Skip to main content

The digital transformation of electric power and energy systems (EPES) provides opportunities for improved monitoring, automation, and control of these systems, while simultaneously introducing additional interdependencies and a wide range of cybersecurity threats to these systems. Using the example of detecting domain generation activity, we explain how machine learning can be used to combat these threats while considering the problem of sensitive training data.


The digitalisation of electric power and energy systems (EPES), as well as other industry and infrastructure environments, sparked a drastic increase in the use of digital systems and their interconnectedness. While this development provides rich opportunities (for example in monitoring, automation, and control), it also introduces a wide range of cybersecurity threats to these systems. To efficiently combat these threats, the use of machine learning gained significant popularity, since it is leveraged by the large-scale collections of data that became accessible through the digitalisation. As one example for machine learning based detection of cybersecurity threats, we consider the detection of domain generation algorithm (DGA) activity.

A specific scenario: Domain generation algorithms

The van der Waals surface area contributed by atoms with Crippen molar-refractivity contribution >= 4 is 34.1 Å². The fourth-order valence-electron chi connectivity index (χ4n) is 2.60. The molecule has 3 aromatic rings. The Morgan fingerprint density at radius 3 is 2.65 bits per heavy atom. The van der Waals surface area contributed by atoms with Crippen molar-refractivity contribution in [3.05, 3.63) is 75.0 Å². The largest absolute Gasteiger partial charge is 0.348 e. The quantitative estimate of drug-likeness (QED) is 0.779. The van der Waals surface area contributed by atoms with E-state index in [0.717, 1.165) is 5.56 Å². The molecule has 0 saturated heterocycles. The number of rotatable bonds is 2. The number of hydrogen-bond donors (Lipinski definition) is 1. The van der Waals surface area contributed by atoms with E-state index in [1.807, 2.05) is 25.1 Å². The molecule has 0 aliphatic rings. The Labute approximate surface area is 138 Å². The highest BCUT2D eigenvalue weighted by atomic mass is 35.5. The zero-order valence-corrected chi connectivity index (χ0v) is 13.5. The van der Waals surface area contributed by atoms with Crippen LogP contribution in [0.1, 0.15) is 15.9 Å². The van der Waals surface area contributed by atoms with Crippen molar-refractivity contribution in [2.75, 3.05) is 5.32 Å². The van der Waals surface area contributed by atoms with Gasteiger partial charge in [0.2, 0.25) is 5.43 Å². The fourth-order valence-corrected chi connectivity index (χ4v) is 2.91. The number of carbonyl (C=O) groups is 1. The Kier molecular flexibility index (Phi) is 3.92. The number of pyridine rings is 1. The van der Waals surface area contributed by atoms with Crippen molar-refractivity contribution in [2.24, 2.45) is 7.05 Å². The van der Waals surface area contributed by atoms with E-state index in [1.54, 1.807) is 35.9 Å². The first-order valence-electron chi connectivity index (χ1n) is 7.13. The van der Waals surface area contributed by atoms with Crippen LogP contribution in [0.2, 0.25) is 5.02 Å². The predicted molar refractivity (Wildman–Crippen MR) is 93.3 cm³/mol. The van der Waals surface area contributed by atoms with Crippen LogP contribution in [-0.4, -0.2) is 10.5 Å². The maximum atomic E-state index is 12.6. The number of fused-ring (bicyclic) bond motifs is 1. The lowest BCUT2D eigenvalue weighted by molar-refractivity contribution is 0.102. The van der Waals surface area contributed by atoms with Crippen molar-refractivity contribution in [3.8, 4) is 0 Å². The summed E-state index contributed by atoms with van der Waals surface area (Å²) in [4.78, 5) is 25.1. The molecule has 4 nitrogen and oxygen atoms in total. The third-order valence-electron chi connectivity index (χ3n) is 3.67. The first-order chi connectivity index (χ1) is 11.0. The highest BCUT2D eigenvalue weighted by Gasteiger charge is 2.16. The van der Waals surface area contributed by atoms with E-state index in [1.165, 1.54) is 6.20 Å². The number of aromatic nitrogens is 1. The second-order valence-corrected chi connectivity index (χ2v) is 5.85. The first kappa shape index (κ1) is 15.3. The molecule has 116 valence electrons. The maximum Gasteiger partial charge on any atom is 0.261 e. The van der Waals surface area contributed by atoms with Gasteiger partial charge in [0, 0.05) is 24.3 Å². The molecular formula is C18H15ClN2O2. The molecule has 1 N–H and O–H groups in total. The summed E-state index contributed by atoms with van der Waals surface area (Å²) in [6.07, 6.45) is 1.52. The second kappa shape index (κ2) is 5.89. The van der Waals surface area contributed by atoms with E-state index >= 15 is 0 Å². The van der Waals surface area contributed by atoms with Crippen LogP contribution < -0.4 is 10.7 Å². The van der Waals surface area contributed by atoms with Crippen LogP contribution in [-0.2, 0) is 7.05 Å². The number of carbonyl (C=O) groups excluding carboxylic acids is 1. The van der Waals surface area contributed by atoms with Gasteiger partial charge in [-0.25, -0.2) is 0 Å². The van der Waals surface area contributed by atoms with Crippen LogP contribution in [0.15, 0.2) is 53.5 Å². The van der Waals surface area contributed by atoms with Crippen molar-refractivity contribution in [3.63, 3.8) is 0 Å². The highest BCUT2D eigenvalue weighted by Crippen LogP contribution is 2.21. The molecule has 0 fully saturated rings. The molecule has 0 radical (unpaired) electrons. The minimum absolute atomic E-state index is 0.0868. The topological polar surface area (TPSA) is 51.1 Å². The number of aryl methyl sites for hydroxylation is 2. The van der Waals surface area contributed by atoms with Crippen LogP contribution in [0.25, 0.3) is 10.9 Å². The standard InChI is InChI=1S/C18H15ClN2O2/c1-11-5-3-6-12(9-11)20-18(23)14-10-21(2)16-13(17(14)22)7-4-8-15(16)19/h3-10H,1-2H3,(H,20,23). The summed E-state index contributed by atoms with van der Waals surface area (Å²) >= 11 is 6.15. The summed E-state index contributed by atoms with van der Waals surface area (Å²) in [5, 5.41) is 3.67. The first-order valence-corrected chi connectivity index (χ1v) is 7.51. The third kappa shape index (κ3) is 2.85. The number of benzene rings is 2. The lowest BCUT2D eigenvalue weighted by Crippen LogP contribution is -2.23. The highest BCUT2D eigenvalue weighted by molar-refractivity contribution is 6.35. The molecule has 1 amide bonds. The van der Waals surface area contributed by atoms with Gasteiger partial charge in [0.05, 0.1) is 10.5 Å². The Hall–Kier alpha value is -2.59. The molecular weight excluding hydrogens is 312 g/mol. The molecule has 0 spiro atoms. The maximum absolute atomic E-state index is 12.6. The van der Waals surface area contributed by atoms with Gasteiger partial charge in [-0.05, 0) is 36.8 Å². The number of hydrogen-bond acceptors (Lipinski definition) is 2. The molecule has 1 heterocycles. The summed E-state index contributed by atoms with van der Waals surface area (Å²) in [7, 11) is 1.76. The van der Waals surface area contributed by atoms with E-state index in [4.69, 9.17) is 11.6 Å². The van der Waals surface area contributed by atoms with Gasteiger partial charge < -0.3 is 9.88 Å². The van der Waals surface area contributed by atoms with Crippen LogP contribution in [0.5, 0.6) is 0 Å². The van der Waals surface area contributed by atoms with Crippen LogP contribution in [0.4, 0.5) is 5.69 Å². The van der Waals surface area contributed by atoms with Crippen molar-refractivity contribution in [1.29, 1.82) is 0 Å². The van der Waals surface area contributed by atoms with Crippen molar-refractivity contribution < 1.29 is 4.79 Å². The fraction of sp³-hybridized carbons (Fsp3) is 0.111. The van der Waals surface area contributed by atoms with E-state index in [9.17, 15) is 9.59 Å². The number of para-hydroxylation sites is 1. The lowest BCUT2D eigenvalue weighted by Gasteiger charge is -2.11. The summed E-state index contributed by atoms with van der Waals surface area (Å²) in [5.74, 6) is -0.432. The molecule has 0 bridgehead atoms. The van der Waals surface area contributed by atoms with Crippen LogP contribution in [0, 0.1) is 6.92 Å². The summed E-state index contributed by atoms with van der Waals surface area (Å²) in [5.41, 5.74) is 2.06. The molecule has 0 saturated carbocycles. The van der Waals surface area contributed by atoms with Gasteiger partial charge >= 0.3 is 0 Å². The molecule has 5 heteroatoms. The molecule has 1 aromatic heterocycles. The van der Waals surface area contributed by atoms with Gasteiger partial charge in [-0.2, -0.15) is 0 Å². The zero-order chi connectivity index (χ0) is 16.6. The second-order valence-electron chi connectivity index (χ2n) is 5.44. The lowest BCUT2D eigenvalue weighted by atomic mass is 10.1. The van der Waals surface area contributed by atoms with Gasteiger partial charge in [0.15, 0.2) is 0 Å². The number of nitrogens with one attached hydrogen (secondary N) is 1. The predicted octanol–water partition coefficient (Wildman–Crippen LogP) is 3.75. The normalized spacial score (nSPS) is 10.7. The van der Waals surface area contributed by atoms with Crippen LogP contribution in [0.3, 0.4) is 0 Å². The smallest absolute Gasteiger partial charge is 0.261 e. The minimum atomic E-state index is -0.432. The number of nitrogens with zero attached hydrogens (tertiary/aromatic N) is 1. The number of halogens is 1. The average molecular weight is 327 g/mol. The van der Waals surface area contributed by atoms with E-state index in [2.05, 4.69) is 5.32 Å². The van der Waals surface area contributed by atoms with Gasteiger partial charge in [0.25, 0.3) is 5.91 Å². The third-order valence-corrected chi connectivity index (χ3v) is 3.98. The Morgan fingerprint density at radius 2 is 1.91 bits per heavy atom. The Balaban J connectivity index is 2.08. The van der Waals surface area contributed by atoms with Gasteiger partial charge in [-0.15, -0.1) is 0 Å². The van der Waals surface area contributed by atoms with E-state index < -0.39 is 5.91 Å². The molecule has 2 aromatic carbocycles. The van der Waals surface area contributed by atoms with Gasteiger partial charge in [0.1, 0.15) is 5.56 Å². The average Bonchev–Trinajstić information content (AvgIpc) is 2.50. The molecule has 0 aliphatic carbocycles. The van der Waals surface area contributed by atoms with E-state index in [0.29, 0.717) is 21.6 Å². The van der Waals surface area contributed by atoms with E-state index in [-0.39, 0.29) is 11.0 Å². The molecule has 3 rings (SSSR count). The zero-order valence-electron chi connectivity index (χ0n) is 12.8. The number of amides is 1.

In a malicious context, DGAs are used to evade blocklists in botnet communication. Once a device with connection to the internet (such as an IoT device or server) gets corrupted, it uses a DGA to generate domain names, which it tries to connect to. The desired communication counterpart, the command-and-control server, is registered by the adversary under a domain name, which is likely to be generated by the DGA used by the corrupted device. DGAs consequently enable corrupted devices to communicate with the adversary via non-static domains. In the context of EPES, smart meters can be attractive targets for malicious actors, due to their large-scale roll-out, limited computing power to run security software, and their connection to critical infrastructure systems.

Using machine learning for DGA detection

While the properties of a DGA assure a likely collision of an algorithmically generated domain (AGD) with the domain name under which the command-and-control server is registered, it is not guaranteed that communication can be established for the first AGD. It hence is expected that the corrupted device has to generate several AGDs, to which it tries to connect, leading to non-existent (NX) domain requests.

To detect corrupted machines in this setting, machine learning based classification of NX domain requests has been proposed. For this, a classifier is trained on benign NX domain requests (as benign training samples) and AGDs generated by DGAs for seeds known to be used by malware (as malicious training samples). In an operational environment, a trained model can be used to detect malicious AGDs in NX domain requests observed in the monitored network to identify potentially corrupted machines. Respective machines can then be isolated before successfully establishing a connection to the adversary, preventing further damage and/or malicious use of machines.

The problem of privacy-sensitive training data